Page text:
Recently, a number of organizations have been highlighting the plight of the community of Santa Marta:
The hand-painted sign strewn tightly across the road read: “Don’t undermine the dreams of Santa Marta ’s children.” In front of the sign, representatives of 50 families from the small community located in El Salvador ’s northern Cabañas province. For the last eight months, they have been threatened with eviction from the land they have worked for 20 years and owned for thirteen.
Community authorities hold a title to the land, which was purchased for $26,400 in 1994, but the validity of that title was recently challenged in court by the former owner, Ms. Maria Elba Beltran, who says that she never received compensation for the land in question.
Beltran filed suit last September and was able to legally nullify the 1994 sale of three parcels to Santa Marta residents. She has allegedly offered to drop further proceedings if the community pays another US$100,000. The legal decision rendered the land title useless, but community members and supporters decided to fight. They have vowed to stay on the land and have refused to pay a penny more.
Santa Marta residents are blocking the road to their community because an April 28 eviction order deadline has been handed down by a local judge. For the eviction to take effect, the judge must first verify that residents have not abandoned the property in question and are not complying with the initial order. Community members believe that delaying verification will buy them time to pursue other avenues to resolve the conflict.
Over the Mayday weekend, their were no attempts to illicitly cross the blockade.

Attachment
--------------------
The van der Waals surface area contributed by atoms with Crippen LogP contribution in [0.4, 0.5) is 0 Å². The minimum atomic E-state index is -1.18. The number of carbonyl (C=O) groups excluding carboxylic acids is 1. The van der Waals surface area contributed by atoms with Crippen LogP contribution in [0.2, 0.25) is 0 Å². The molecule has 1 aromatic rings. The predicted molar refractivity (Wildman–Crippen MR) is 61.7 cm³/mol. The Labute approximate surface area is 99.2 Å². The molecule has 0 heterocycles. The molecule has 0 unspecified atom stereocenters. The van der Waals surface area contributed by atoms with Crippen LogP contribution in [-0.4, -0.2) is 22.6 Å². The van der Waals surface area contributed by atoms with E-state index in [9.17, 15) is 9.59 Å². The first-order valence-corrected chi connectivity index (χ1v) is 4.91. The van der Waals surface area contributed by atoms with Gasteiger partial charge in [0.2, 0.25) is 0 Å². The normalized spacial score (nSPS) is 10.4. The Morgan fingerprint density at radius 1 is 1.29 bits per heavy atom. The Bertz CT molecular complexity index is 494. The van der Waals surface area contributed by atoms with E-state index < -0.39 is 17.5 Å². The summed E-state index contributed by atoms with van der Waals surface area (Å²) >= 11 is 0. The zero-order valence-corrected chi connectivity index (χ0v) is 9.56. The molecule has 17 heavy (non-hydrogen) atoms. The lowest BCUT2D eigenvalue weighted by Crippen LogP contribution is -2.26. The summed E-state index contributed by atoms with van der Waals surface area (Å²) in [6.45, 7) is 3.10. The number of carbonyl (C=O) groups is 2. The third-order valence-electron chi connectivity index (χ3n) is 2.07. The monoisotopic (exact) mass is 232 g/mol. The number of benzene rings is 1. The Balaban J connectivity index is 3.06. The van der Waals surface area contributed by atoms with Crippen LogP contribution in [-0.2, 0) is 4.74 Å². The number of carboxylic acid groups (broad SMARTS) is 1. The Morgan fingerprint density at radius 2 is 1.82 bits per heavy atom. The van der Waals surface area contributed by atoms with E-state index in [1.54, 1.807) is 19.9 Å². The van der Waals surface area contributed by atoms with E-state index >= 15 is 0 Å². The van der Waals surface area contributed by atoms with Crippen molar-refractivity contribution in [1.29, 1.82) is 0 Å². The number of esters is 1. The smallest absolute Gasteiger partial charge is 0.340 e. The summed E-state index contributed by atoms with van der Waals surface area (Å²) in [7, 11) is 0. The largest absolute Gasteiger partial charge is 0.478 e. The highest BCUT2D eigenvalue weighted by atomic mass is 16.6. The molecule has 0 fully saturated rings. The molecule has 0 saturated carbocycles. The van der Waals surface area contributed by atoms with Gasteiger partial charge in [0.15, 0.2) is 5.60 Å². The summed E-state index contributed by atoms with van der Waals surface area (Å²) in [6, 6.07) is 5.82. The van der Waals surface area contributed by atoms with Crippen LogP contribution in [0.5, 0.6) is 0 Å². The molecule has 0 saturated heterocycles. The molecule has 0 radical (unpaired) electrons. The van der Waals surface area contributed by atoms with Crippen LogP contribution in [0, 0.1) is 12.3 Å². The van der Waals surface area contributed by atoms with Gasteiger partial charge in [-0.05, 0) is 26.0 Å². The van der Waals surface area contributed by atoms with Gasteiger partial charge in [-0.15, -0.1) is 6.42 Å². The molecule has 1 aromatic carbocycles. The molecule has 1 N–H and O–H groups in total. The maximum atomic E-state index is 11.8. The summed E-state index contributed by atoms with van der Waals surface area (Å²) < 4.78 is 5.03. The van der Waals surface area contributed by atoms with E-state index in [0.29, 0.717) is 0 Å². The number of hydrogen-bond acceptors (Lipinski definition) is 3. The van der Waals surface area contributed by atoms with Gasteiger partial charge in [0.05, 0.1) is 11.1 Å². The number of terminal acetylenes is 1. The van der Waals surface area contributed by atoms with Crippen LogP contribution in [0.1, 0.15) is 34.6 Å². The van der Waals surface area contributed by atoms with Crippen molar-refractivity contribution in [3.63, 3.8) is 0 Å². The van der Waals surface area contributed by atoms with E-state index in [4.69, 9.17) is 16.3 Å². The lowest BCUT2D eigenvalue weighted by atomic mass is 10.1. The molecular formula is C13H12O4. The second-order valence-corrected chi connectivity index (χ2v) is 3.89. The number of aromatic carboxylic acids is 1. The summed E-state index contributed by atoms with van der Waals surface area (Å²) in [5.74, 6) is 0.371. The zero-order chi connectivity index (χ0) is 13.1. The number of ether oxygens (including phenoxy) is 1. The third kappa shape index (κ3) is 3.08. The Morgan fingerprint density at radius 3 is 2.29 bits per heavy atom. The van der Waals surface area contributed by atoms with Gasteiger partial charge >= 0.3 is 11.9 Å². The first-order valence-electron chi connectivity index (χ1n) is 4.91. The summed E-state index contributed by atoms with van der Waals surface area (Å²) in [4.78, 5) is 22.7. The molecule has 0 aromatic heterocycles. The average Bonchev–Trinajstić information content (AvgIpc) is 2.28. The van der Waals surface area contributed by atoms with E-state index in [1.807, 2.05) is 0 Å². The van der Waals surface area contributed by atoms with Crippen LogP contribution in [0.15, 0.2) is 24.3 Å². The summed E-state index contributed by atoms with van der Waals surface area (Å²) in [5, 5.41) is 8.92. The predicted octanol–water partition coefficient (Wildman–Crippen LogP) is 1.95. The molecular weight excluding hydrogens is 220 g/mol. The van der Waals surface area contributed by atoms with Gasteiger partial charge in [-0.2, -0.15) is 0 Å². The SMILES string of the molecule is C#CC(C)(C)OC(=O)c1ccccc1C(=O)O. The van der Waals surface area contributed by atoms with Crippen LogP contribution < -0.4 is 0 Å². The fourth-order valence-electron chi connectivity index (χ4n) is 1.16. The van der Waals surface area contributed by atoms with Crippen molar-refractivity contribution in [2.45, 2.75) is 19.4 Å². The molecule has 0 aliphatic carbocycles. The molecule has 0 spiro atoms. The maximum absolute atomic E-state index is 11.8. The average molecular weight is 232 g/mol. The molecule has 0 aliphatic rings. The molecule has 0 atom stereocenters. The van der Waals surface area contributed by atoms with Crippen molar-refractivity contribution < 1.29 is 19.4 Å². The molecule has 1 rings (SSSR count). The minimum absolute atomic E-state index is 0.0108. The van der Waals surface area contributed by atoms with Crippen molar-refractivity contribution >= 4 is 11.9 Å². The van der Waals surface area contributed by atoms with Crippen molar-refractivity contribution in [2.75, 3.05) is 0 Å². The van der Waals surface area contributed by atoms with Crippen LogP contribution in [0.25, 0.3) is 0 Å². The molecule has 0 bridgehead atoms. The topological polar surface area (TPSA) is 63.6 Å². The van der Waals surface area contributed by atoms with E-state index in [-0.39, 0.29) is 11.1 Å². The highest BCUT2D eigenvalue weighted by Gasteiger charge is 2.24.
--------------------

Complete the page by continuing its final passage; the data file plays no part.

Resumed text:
You can read more about the dispute at the website of the NGO, CoCoDa.
Land title disputes, particularly between populations newly settled on land after the civil war and the former owners, are not uncommon El Salvador. The match in court between the wealthy former owner and the poor landholder is usually stacked against the poor, as the Santa Marta story illustrates. Uncertainty over land titles has a real cost for the poor -- they can't obtain mortgages on land with a clouded title, can't sell the property, and live in fear of the possibility of being dispossessed.
Even where there is not a title dispute, the process of registering property can be out of the reach of poor landholders. In a June 2006 report USAID commented on problems in land title registration process in El Salvador:
The allegation that grand corruption was a problem in El Salvador land registration was not corroborated. Yet, given the overall institutional weakness that permeates the political economy of El Salvador, including that of the state agency in charge of administrative oversight of the CNR, this possibility cannot be ignored.
In closing, it is worth reflecting on an interesting fact: El Salvador is considered a world-class reformer with respect to the property registry—a tested and proven case of successful modernization. At the same time, although this report does not allege that the property registry has been wrongfully “captured,” it nevertheless points to the presence of inherent threats. Put simply, this report cannot ignore the fact that modernization and economic progress just for the few, for so long the curse of El Salvador, is playing out again. Why this trend sharply differs from the more egalitarian developments that underline the registry reform processes in other countries should be the subject of investigation.
Although it is not a glamorous topic, working for a land title system which is efficient, fair, certain and, most importantly, free of corruption, is important for the country as a whole.